Prime Minister Narendra Modi today questioned the United Nations for keeping the country, the world’s largest democracy and home to 1.3 billion people, out of the decision-making structures of the world body. Modi asserted that reform in the responses, processes and the very character of the UN was the “need of the hour”.
In his pre-recorded video statement to the landmark General Debate of the 75th session of the UN General Assembly (UNGA), Modi said the stability in the United Nations and empowerment of the world body were essential for the welfare of the world.
The strong push for UN reforms and the much-delayed expansion of the powerful Security Council by Modi preceded India’s commencement of a two-year term as an elected non-permanent member of the 15-member council from 1 January 2021.
“For how long will India be kept out of the decision-making structures of the United Nations? How long would a country have to wait particularly when the transformational changes happening in that country affect a large part of the world?” Modi asked.
The prime minister said that while it was a fact that the faith and respect that the UN enjoyed among the 1.3 billion people in India was “unparalleled”, it was equally true that the people of India had been waiting for a long time for the process for the reforms of the United Nations to get completed. “Today, people of India are concerned whether this reform-process will ever reach its logical conclusion,” he said, adding that every Indian today while seeing the contribution of India in the world organisation, aspires for India’s expanded role in the United Nations.
“Reform in the responses, in the processes, and in the very character of the United Nations is the need of the hour,” Modi emphasised.
India has been spearheading decades-long efforts to reform the Security Council. A structure set up in 1945 does not reflect the contemporary realities of the 21st century, India holds. The country says the body is ill-equipped to handle current challenges.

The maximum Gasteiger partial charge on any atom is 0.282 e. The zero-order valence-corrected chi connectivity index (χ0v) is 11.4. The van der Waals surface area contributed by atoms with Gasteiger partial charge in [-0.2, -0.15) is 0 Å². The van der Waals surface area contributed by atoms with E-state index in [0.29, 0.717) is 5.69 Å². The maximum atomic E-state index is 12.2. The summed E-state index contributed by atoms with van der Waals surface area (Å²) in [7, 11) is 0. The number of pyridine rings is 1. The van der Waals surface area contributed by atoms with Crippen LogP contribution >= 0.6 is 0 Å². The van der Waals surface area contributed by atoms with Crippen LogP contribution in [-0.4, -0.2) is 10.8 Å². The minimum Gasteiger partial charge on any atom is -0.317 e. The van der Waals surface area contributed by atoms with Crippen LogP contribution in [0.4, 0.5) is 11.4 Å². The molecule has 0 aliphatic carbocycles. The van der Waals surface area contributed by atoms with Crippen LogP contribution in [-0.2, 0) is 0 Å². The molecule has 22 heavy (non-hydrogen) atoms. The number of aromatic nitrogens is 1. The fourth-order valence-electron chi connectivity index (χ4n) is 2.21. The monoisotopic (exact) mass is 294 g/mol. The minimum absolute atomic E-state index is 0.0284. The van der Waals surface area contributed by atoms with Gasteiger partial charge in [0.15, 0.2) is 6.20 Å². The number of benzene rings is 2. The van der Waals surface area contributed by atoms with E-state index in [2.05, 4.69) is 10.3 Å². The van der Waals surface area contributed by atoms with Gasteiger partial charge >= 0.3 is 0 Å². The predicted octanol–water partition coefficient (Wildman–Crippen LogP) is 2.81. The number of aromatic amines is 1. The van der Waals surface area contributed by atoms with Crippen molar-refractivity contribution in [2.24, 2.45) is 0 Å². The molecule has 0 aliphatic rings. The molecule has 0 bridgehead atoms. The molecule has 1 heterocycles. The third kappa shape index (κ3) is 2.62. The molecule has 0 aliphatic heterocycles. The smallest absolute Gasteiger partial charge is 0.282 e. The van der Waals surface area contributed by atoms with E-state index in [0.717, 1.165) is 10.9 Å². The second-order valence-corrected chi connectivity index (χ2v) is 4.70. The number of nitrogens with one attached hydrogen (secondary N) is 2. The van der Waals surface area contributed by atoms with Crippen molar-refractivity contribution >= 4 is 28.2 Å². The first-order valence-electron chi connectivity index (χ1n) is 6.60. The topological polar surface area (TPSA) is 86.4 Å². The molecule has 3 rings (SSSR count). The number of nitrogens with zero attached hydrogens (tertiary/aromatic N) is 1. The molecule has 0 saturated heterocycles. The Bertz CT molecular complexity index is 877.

There is widespread support, including from four out of the five permanent members of the Security Council — the US, the UK, France and Russia — for a permanent seat for India at the Council.
While India had never received a formal offer to join the Security Council, the US had floated the idea. Leftists in the country say it was the American bid to lure India to the anti-Soviet bloc (Source: Shashi Tharoor’s book Nehru – The Invention of India, Anton Harder’s report “Not as the Cost of China” and AG Noorani’s article “Nehruvian Approach” in Frontline, 2002). And the right wing in the country largely believes Jawaharlal Nehru squandered the opportunity by proposing that China — which went on to become a nation hostile to Indian interests — would be a better candidate as the fifth permanent member of the UN body. Nobody but claims that the offer was altogether absent or that Nehru did not favour China when the offer was made. Harder, in fact, accepts that “integrating PRC into the international community by conceding to China’s right to the seat” was in fact the “central pillar of Nehru’s foreign policy.”